When Italian rapper Fedez flew to Sicily to marry fashion “influencer” Chiara Ferragni last summer, bankrupt Alitalia provided a special plane, complete with tailor-made tickets, a dedicated departure gate and onboard gadgets.
The company’s largesse sparked protests in parliament and online—as well as demands from the government for an explanation. Alitalia said the flight from Milan’s Linate airport to Catania was “a normal commercial accord and part of the company’s advertising campaign.”
Now, Alitalia might be down to its last fashion stunt.
After years of scandals and abysmal management, the airline has been under special administration for more than two years and now faces either liquidation or de facto nationalization. A group of public and private investors must submit a binding offer by Monday but most details—including who will join the bid—are murky.
“Alitalia can’t afford to lose more time,” said Claudio Tarlazzi, head of transport union Uiltrasporti. “Talks about possible shareholders are just political solutions at this stage. But Alitalia needs an industrial plan and an investment strategy.”
The core of the plan involves setting up a new company that would retain old Alitalia’s assets while its billions of euros of debt would remain with the old company and be liquidated.
Two state bodies—railway operator Ferrovie dello Stato Italiane SpA and the Treasury—are in talks to take a combined stake of about 50% in the new Alitalia, according to the economic development ministry headed by Luigi Di Maio, who is also deputy premier. U.S. carrier Delta Air Lines Inc. would take between 10% and 15%.
The numbers still don’t add up, and that’s where the tensions within Rome’s fractious coalition come into play. According to months of speculation in Italian media, the ideal candidate to complete the bidding group is Atlantia SpA, the Benetton family’s industrial arm which operates some of the country’s biggest airports.
But the Benettons’ future role has become the latest sore spot between Di Maio of the anti-establishment Five Star Movement, who’s overseeing the search for investors, and fellow Deputy Premier Matteo Salvini of the rightist League.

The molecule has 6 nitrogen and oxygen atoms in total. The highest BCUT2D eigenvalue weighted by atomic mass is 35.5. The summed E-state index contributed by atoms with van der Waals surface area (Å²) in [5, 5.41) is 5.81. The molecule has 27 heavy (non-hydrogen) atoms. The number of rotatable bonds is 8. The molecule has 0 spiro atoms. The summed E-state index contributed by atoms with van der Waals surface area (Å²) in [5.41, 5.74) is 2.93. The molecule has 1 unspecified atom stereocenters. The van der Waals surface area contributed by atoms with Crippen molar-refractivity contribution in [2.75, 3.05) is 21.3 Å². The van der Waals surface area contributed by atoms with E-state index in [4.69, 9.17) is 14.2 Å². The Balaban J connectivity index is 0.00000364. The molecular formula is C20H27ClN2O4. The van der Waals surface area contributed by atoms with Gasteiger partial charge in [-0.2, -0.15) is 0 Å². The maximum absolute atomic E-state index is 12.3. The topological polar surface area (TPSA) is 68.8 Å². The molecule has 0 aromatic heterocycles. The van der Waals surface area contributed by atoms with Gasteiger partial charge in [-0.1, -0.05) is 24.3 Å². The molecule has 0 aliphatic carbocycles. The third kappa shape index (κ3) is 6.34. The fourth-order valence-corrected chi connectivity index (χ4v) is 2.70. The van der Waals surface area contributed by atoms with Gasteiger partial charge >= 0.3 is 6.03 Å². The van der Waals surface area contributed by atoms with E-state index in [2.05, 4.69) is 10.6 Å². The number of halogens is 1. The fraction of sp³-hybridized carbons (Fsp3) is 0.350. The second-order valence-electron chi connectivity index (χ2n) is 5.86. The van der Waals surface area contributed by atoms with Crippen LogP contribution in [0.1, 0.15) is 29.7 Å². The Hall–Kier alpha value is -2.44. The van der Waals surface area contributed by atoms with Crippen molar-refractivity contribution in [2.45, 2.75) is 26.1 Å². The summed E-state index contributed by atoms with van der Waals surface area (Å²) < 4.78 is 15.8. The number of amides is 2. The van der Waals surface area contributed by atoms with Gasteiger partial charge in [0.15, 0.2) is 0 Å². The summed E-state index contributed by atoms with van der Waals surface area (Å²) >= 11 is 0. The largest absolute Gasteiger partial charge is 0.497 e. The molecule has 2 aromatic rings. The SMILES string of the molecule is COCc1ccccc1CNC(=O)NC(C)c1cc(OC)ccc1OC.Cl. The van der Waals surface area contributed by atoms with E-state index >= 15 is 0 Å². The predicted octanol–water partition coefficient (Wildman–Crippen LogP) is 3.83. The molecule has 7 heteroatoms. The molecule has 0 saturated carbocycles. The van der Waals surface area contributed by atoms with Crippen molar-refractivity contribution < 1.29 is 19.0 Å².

After the deadly collapse of a highway bridge in Genoa last August, Di Maio wants to strip Autostrade per l’Italia SpA, which Atlantia controls, of its license to operate toll roads. That would probably rule out any Atlantia investment in Alitalia.
But any decision from a politically weakened Di Maio needs Salvini’s stamp of approval, according to a League lawmaker who asked not to be named. The League has been in contact with Atlantia about Alitalia, the lawmaker said.
At a board meeting Thursday, the Benettons’ company will discuss a potential investment of about 300 million euros ($336 million) to buy a stake of about 30%, according to a person familiar with the situation. The decision hinges on the participation of the Treasury and Delta, as well as a detailed business plan, the person said. Atlantia declined to comment.
There may be other parties to the investors’ group, including U.S.-based businessman Riccardo Toto, Lazio soccer club chairman Claudio Lotito and German Efromovich, ousted chairman of Colombian airline Avianca.
Whatever the outcome of the talks, lining up the new stakeholders would be only a prelude to months of further negotiations. If stakeholders reach an accord by Monday, discussions with unions on a new industrial plan will likely take place beginning in September, according to an official who declined to be named.
Before it’s even been announced, the latest salvage plan has fueled doubts about the airline’s future.
“Di Maio is just prolonging Alitalia’s agony,’’ said Carlo Alberto Carnevale Maffe, a professor of business strategy at Milan’s Bocconi University. “He’s seeking an Italian-led solution but the only way to save Alitalia is to make the company part of a European hub.’’
Even with state backing, the success of the new Alitalia is far from guaranteed. The airline has been hit by competition from low-cost rivals and high-speed trains. A lack of aircraft and a paucity of international slots have also limited its market share, according to Carnevale Maffe.
Today, the airline is kept alive by a 900 million-euro bridge loan from the state. It loses about 700,000 euros a day, or 300 million euros a year, according to another person familiar with the situation, and it has less than half a billion euros in cash left.
Yet if Alitalia is going down, it seems determined to go in style. In 2017, the airline went through its second re-branding campaign in just two years, with one of Italy’s top stylists designing new uniforms for ground and flight staff.
And while Alitalia was quick to assure that this “design collaboration” cost nothing, sooner or later, Italian taxpayers may ultimately have to pick up the tab.